In the Sudden Cardiac Death in Heart Failure Trial (SCD-HEFT), 2, 521 patients with New York Heart Association (NYHA) class II or III CHF due to ischemic or nonischemic heart disease, a LV ejection fraction of 35% or less, and a mean QRS duration on the resting ECG of 120 msec were randomized to placebo, amiodarone, or an automatic implantable cardioverter-defibrillator (AICD) [86]. At 45.5-month median follow-up, compared with placebo, amiodarone insignificantly increased mortality by 6% [86]. At 45.5-month median follow-up, compared with placebo, AICD therapy significantly reduced all-cause mortality by 23%, with an absolute reduction in mortality of 7.2% after 5 years [86].

Since amiodarone has not been found to reduce mortality in patients with VT or complex VA associated with MI or CHF and has a very high incidence of toxicity, beta blockers should be used rather than amiodarone in treating these patients. A meta-analysis of 10 randomized trials showed that the use of beta blockers significantly reduced 2-year mortality in patients receiving AICD therapy [87]. In a study of 965 patients with AICDs, at 32-month mean follow-up, use of beta blockers significantly reduced all-cause mortality by 46%, whereas use of amiodarone or sotalolol did not affect mortality [88]. During 33-month mean follow-up of 1, 038 patients with AICDs, use of beta blockers significantly reduced appropriate AICD shocks [89]. Use of amiodarone plus a beta blocker was not more effective than beta blocker therapy alone in reducing AICD shocks for any reason [89]. In this study, use of sotalol did not reduce appropriate AICD shocks [89].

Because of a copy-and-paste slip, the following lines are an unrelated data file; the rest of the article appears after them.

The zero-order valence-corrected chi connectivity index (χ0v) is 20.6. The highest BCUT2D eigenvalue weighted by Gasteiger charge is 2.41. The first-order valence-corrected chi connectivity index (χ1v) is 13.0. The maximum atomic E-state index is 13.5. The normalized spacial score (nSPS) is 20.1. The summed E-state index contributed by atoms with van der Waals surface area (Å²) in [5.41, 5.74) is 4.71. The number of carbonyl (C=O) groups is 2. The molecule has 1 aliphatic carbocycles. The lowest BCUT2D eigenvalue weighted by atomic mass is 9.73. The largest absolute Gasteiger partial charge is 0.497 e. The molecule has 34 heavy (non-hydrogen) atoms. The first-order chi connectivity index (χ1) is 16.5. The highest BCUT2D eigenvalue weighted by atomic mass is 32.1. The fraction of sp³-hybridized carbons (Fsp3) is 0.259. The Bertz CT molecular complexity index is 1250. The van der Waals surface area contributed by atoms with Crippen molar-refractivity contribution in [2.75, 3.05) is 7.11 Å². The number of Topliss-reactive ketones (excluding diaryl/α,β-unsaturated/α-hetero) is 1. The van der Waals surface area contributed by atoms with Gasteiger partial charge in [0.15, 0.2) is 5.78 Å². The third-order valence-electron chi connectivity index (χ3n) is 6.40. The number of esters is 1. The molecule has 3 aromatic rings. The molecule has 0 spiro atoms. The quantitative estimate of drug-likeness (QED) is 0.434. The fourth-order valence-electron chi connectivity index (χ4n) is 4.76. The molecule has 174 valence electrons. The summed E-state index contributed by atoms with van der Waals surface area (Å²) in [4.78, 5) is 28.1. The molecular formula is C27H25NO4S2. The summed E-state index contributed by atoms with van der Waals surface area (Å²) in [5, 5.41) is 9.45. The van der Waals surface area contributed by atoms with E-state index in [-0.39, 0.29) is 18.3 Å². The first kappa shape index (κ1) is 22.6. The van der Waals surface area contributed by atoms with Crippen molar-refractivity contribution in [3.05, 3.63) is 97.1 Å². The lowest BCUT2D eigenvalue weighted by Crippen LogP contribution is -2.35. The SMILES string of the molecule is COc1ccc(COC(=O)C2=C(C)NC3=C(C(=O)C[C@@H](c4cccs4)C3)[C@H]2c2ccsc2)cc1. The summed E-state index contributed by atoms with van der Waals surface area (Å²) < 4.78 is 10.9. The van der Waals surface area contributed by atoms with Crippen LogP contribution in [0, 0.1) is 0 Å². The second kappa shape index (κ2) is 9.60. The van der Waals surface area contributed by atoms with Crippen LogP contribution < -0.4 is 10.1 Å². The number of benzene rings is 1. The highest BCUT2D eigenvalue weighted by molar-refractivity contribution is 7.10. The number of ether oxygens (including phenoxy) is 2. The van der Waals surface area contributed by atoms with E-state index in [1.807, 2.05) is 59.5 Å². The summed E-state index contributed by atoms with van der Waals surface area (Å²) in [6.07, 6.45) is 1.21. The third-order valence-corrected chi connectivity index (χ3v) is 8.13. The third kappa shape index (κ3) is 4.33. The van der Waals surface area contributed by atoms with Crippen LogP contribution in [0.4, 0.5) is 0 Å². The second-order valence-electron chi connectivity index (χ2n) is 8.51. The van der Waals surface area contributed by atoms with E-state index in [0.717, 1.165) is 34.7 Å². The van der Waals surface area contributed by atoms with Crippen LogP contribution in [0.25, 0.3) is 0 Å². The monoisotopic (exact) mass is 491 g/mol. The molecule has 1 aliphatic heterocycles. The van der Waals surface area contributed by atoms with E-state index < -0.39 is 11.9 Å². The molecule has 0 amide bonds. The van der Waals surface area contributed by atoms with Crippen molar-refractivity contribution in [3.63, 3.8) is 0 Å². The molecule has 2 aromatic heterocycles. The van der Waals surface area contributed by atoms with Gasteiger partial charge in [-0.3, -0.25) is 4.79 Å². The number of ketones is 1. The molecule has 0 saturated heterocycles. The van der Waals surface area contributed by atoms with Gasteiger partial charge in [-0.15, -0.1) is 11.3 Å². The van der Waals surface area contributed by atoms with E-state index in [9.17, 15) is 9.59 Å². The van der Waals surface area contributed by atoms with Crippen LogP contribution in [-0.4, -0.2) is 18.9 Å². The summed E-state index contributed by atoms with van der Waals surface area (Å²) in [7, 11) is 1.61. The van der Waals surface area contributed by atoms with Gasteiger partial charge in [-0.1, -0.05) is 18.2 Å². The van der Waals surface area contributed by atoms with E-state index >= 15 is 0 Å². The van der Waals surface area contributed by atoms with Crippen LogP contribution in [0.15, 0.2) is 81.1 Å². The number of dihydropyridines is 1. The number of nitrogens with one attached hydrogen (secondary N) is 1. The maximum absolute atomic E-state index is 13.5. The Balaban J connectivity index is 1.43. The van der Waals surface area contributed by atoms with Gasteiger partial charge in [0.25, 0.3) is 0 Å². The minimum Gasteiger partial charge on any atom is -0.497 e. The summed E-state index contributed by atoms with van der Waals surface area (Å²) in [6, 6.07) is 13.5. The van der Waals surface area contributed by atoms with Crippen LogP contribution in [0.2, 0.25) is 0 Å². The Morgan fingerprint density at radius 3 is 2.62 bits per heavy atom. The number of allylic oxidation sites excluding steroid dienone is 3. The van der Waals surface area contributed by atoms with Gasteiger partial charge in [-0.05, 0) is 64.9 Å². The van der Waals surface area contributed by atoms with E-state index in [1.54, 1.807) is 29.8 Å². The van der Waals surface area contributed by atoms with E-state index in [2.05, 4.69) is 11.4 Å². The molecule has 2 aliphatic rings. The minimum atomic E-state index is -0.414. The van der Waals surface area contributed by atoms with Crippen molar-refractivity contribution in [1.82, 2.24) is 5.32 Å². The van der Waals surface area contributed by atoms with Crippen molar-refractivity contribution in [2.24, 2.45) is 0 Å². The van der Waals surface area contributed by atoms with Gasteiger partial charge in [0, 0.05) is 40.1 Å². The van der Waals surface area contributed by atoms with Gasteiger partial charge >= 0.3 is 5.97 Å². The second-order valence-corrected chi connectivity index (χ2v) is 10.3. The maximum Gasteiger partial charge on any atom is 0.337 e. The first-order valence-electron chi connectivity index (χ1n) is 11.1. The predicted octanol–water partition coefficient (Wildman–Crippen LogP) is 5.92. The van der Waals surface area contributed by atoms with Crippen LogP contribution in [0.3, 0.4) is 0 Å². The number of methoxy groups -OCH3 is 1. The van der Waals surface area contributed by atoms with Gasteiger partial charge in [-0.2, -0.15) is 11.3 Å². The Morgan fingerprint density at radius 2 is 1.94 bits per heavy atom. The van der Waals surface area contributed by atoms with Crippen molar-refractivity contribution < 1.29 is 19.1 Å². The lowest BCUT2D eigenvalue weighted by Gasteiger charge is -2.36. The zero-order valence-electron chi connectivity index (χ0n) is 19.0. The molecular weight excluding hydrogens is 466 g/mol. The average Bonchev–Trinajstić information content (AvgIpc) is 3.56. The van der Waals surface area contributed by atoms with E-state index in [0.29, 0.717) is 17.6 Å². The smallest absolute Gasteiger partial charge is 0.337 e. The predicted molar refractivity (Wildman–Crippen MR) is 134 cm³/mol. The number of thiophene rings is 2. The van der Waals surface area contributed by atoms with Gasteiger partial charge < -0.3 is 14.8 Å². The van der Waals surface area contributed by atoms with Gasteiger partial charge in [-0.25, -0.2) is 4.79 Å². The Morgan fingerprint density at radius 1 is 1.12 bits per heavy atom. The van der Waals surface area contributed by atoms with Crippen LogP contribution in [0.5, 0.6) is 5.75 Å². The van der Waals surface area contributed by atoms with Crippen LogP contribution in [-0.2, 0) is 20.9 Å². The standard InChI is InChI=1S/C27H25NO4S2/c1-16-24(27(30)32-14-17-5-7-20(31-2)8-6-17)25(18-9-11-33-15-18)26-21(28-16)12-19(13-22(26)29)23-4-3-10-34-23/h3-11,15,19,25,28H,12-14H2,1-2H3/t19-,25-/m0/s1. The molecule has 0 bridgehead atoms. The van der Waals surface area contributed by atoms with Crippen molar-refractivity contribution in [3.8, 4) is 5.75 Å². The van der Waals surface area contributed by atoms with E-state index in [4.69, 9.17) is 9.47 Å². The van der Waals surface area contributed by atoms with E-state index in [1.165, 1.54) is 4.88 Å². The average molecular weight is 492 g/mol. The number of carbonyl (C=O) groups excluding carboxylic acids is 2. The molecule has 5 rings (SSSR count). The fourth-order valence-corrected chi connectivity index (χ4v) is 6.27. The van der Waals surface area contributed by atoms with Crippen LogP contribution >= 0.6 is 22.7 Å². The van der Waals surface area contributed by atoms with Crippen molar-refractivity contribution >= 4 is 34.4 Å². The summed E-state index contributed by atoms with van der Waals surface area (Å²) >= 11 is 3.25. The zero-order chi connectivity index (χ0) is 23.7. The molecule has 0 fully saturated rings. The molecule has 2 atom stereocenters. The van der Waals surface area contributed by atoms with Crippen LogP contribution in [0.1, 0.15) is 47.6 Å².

4. Invasive intervention

If patients have life-threatening recurrent VT or VF resistant to antiarrhythmic drugs, invasive intervention should be performed. Patients with critical coronary artery stenosis and severe myocardial ischemia should undergo coronary artery bypass graft surgery to reduce mortality [90]. In the Coronary Artery Bypass Graft (CABG) Patch Trial, there was no evidence of improved survival among patients with CAD, LV ejection fraction <36%, and an abnormal signal-averaged electrocardiogram undergoing complete coronary revascularization in whom an AICD was implanted prophylactically at the time of elective coronary artery bypass graft surgery [91].